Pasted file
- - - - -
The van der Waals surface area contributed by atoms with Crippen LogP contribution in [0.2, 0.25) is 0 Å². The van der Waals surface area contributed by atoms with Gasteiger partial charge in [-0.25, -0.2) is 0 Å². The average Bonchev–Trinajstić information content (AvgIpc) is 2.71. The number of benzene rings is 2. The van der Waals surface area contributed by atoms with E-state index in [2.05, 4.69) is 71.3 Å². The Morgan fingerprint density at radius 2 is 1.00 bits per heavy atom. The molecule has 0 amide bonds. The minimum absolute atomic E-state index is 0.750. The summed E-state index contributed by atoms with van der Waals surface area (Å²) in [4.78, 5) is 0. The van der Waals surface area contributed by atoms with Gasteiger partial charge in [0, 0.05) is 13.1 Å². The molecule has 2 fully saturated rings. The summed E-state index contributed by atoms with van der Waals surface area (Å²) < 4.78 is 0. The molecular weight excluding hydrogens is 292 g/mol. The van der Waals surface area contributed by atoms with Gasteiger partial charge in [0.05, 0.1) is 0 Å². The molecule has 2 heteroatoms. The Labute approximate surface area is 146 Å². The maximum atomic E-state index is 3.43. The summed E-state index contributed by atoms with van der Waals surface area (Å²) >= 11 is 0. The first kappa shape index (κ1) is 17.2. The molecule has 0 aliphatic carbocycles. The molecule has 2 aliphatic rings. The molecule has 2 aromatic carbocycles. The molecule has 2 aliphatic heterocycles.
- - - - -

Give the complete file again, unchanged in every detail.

The van der Waals surface area contributed by atoms with Crippen LogP contribution in [0.2, 0.25) is 0 Å². The van der Waals surface area contributed by atoms with Gasteiger partial charge in [-0.25, -0.2) is 0 Å². The average Bonchev–Trinajstić information content (AvgIpc) is 2.71. The number of benzene rings is 2. The van der Waals surface area contributed by atoms with E-state index in [2.05, 4.69) is 71.3 Å². The Morgan fingerprint density at radius 2 is 1.00 bits per heavy atom. The molecule has 0 amide bonds. The minimum absolute atomic E-state index is 0.750. The summed E-state index contributed by atoms with van der Waals surface area (Å²) in [4.78, 5) is 0. The van der Waals surface area contributed by atoms with Gasteiger partial charge in [0, 0.05) is 13.1 Å². The molecule has 2 fully saturated rings. The summed E-state index contributed by atoms with van der Waals surface area (Å²) < 4.78 is 0. The molecular weight excluding hydrogens is 292 g/mol. The van der Waals surface area contributed by atoms with Gasteiger partial charge in [0.05, 0.1) is 0 Å². The molecule has 2 heteroatoms. The Labute approximate surface area is 146 Å². The maximum atomic E-state index is 3.43. The summed E-state index contributed by atoms with van der Waals surface area (Å²) >= 11 is 0. The first kappa shape index (κ1) is 17.2. The molecule has 0 aliphatic carbocycles. The molecule has 2 aliphatic rings. The molecule has 2 aromatic carbocycles. The molecule has 2 aliphatic heterocycles.